The survey results clearly illustrate the reality that healthcare organizations and the BAs with whom they work need to invest more in technologies that allow them to respond quickly to data breaches. While 58% of healthcare organizations responding agreed that they have policies and procedures in place that allow them to detect a data breach quickly and efficiently, fewer than half believe they have sufficient technologies in place to do so — and only 33% were confident they have the resources needed to prevent or quickly detect a data breach. Responses of BAs participating in the survey fell along similar lines. 50% of business associates responding stated that they have the policies and procedures in place to prevent or detect a security incident, while fewer than half believe they have sufficient technologies. Lastly, only 41% of BAs stated that they have adequate resources to be able to identify and repair data breaches.

Top Concerns of Respondents

The research also revealed interesting insights relating to the top concerns of survey respondents. While the number of criminal attacks on healthcare organizations and business associates has increased 125% compared to five years ago (and 45% of the organizations surveyed traced data breaches to criminal activity) only 40% of the respondents were most concerned about Cyberattacks as a security threat. BAs were even less immediately worried with only 35% citing Cyberattacks as a top concern. Here’s an overview of what they reported being most concerned about:

Source: The Ponemon Institute’s Fifth Annual Benchmark Study on Privacy & Security of Healthcare Data

The security threats BAs worry about most:

Source: The Ponemon Institute’s Fifth Annual Benchmark Study on Privacy & Security of Healthcare Data

How Attacks Are Discovered

Among other key findings detailed in the Poneman report are the statistics relating to how health organizations have uncovered the security attacks. 69% learned of a data breach through an audit or assessment, while 44 % were discovered by an employee. 30% of data breaches were reported by patients, 23% were uncovered accidentally, and 18%came from a legal complaint. Law enforcement was responsible for 6 % of the discoveries and loss prevention teams for 5%.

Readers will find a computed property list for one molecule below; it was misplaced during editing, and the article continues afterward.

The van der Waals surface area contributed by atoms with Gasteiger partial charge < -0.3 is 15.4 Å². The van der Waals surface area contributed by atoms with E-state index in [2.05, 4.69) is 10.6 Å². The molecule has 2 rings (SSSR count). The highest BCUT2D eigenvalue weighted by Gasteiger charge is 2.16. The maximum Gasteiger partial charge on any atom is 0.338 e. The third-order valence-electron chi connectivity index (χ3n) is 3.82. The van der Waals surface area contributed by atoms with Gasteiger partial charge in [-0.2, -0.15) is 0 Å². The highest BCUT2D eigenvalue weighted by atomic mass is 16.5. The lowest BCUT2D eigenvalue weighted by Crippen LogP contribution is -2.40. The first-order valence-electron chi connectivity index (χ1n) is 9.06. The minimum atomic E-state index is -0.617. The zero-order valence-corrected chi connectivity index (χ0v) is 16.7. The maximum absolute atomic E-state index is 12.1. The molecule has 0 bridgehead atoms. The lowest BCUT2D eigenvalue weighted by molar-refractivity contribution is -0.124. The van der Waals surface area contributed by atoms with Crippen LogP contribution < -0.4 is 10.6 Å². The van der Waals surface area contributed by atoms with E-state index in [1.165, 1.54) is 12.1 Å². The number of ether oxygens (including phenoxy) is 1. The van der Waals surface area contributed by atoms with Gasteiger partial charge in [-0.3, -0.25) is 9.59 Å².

Source: The Ponemon Institute’s Fifth Annual Benchmark Study on Privacy & Security of Healthcare Data  

Business associates reported different statistics, with 60% of data breaches reported as being uncovered by employees and 49% discovered as a result of audit or assessment. BAs said 33% were found accidentally, 21% through a legal complaint, 17% from a patient complaint, 13% from loss prevention teams, and 12% by law enforcement.

Source: The Ponemon Institute’s Fifth Annual Benchmark Study on Privacy & Security of Healthcare Data


The findings of the Ponemon Institute survey paint an alarming picture: the healthcare industry, which manages vast amounts of personal data, is under attack by criminal elements and jeopardized by employee negligence, as well as the actions of malicious insiders. The number of data breaches is growing exponentially, and both healthcare organizations, and the business associates who serve them lack sufficient technologies, resources, and processes to ensure data is kept secure.

The report details a slow but steady increase in technologies used by both healthcare organizations and their business associates to detect and mitigate the impact of cybersecurity threats, but concludes that the pace of the investments in both technologies and security expertise is not sufficient at this time.

In conclusion, the Ponemon Institute calls for intensive employee training and awareness programs, ramped up investments in technologies and security expertise, and a broad application of innovative solutions to the industry to improve the current status of the privacy and security of the nation’s healthcare data.